Simply Unethical

Written by Rob Hogendoorn

Less than a minute

Tenzin Peljor (also known as Tenpel and Michael Jäckel) now writes: “I have a question to everyone reading here: did anyone check all of the court documents if a copy of the paternity test is in the files?” (Comment 175).

With this, Peljor admits that he didn’t even read the case files before publishing that the seventeenth Karmapa “fathered a child,” as was claimed on his blog by an anonymous “vetted contributor.”

All things considered, Peljor’s mode of operation is similar to that of ‘juice channels’: he routinely acts as if it is the responsibility of those he censures—not his—to make sure that the information he posts about them is factually correct.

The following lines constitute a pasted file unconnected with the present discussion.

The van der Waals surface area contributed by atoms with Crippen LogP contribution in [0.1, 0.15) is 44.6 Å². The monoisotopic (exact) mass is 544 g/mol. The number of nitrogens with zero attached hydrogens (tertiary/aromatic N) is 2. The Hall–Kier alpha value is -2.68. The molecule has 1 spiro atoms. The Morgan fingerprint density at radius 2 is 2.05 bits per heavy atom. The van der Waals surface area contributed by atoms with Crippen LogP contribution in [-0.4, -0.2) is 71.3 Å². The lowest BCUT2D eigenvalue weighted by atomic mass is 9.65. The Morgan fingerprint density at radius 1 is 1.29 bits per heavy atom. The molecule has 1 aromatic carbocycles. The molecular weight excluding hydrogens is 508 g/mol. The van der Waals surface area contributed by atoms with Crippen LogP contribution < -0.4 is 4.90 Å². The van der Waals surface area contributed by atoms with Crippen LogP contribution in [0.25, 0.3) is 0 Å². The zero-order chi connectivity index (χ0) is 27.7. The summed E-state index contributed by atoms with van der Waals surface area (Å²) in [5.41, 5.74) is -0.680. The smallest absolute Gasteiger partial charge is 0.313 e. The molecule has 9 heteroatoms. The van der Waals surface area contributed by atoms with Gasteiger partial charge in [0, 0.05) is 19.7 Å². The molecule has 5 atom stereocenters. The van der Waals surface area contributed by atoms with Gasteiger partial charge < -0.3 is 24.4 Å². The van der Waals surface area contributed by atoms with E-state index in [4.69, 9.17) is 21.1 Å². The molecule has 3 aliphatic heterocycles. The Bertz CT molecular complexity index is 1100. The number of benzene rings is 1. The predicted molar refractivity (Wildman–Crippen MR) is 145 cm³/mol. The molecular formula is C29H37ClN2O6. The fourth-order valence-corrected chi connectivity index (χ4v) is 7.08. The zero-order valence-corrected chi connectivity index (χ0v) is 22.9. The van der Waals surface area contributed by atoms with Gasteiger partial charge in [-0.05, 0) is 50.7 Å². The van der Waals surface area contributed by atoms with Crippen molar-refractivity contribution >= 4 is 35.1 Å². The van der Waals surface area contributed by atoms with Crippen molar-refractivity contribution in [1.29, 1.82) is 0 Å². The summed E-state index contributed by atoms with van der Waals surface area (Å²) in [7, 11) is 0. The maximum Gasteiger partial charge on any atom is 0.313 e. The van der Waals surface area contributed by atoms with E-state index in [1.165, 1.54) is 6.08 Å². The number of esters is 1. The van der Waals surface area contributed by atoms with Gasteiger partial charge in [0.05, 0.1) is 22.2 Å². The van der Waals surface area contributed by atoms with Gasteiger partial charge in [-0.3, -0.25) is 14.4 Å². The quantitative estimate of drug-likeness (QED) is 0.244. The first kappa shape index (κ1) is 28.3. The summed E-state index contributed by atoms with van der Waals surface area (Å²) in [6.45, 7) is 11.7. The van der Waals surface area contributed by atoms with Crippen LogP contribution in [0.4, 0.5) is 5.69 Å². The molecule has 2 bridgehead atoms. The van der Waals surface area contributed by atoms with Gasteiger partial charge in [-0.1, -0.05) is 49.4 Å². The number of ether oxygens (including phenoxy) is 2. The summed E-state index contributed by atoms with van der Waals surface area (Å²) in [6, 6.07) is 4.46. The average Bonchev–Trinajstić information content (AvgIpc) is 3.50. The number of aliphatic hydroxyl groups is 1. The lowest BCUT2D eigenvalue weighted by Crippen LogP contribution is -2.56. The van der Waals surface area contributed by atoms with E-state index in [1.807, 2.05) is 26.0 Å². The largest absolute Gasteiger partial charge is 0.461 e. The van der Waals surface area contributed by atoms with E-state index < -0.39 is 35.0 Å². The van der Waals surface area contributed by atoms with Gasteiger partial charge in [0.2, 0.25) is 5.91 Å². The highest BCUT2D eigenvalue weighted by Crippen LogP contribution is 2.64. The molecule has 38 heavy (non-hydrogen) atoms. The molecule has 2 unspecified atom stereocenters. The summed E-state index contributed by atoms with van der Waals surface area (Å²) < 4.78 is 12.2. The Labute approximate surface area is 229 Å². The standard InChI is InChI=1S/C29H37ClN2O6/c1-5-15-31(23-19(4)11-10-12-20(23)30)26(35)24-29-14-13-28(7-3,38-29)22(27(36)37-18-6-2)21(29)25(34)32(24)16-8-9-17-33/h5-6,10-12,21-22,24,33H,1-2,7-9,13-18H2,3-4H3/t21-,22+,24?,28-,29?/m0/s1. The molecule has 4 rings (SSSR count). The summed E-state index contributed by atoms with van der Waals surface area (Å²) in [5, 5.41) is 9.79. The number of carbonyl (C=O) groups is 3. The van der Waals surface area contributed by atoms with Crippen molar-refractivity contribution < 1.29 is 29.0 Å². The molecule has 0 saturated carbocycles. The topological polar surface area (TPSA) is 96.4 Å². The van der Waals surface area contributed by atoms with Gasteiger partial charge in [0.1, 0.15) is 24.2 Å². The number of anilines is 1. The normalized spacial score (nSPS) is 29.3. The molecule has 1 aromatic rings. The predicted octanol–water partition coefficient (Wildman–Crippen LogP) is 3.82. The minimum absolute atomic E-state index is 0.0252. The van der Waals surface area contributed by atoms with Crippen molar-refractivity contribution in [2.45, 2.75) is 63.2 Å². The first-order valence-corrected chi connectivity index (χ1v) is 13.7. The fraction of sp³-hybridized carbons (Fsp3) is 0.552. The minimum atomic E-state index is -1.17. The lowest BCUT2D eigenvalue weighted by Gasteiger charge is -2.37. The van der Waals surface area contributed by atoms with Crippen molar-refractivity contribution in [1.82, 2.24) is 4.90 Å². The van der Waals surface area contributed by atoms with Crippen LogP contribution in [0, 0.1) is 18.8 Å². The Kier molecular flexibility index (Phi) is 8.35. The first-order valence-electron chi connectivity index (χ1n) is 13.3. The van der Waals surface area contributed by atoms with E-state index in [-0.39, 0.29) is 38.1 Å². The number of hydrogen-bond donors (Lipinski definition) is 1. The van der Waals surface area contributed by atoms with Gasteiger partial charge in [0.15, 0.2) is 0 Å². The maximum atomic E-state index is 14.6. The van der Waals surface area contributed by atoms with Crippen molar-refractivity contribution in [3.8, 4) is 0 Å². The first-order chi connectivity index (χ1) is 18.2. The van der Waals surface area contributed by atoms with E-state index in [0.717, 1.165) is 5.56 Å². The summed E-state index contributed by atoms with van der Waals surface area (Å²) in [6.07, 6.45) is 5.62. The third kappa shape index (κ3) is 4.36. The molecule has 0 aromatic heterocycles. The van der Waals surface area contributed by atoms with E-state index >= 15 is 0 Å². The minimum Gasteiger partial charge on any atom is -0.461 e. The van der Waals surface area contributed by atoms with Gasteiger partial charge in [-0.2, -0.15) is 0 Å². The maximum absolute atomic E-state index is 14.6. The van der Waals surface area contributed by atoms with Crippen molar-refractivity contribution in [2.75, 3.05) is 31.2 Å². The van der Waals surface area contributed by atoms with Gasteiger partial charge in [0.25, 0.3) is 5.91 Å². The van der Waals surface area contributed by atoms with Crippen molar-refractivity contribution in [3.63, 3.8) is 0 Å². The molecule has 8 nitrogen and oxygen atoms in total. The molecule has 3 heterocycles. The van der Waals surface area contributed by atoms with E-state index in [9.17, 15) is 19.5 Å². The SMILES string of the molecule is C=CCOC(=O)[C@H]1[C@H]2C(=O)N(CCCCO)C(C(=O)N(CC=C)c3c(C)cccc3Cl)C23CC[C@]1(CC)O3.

Tenzin Peljor defends this practice by saying that he doesn’t have “time” to do a better job. I think his approach—shoot first, ask questions later—is simply unethical. Worse still, it is not in the interest of victims and survivors of abusive Buddhist teachers.

Originally posted as a long-Tweet on July 20, 2022 (links added).

About the author

Rob Hogendoorn

Investigative reporter and academic researcher Rob Hogendoorn (b. 1964) began researching the reception of Buddhism in Western society and culture in the early 1990s. His modus operandi remained the same ever since: independent, inquisitive and provocative.